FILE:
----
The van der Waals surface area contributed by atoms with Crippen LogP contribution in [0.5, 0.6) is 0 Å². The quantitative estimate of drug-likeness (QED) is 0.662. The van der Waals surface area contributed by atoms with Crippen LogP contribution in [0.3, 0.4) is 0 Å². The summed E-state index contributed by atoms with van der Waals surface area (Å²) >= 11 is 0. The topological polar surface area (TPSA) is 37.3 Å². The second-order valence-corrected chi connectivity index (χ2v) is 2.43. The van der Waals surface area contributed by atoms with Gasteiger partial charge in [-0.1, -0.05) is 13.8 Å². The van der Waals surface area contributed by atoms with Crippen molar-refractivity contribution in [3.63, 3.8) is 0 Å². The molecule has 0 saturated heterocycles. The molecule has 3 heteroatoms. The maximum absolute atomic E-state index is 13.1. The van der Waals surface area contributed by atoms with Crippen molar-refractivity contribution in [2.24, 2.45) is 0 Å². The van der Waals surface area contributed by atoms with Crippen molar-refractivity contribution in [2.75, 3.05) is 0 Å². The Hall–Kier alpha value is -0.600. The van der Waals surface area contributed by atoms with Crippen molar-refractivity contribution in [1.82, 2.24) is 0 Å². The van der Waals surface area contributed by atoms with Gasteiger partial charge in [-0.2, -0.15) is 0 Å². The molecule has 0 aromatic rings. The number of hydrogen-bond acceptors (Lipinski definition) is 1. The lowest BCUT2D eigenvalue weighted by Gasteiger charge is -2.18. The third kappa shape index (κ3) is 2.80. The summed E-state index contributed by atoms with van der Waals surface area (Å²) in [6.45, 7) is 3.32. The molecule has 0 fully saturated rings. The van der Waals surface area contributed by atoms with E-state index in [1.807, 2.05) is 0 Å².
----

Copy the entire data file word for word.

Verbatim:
The van der Waals surface area contributed by atoms with Crippen LogP contribution in [0.5, 0.6) is 0 Å². The quantitative estimate of drug-likeness (QED) is 0.662. The van der Waals surface area contributed by atoms with Crippen LogP contribution in [0.3, 0.4) is 0 Å². The summed E-state index contributed by atoms with van der Waals surface area (Å²) >= 11 is 0. The topological polar surface area (TPSA) is 37.3 Å². The second-order valence-corrected chi connectivity index (χ2v) is 2.43. The van der Waals surface area contributed by atoms with Gasteiger partial charge in [-0.1, -0.05) is 13.8 Å². The van der Waals surface area contributed by atoms with Crippen molar-refractivity contribution in [3.63, 3.8) is 0 Å². The molecule has 0 saturated heterocycles. The molecule has 3 heteroatoms. The maximum absolute atomic E-state index is 13.1. The van der Waals surface area contributed by atoms with Crippen molar-refractivity contribution in [2.24, 2.45) is 0 Å². The van der Waals surface area contributed by atoms with Crippen molar-refractivity contribution in [2.75, 3.05) is 0 Å². The Hall–Kier alpha value is -0.600. The van der Waals surface area contributed by atoms with Crippen molar-refractivity contribution in [1.82, 2.24) is 0 Å². The van der Waals surface area contributed by atoms with Gasteiger partial charge in [-0.2, -0.15) is 0 Å². The molecule has 0 aromatic rings. The number of hydrogen-bond acceptors (Lipinski definition) is 1. The lowest BCUT2D eigenvalue weighted by Gasteiger charge is -2.18. The third kappa shape index (κ3) is 2.80. The summed E-state index contributed by atoms with van der Waals surface area (Å²) in [6.45, 7) is 3.32. The molecule has 0 fully saturated rings. The van der Waals surface area contributed by atoms with E-state index in [1.807, 2.05) is 0 Å².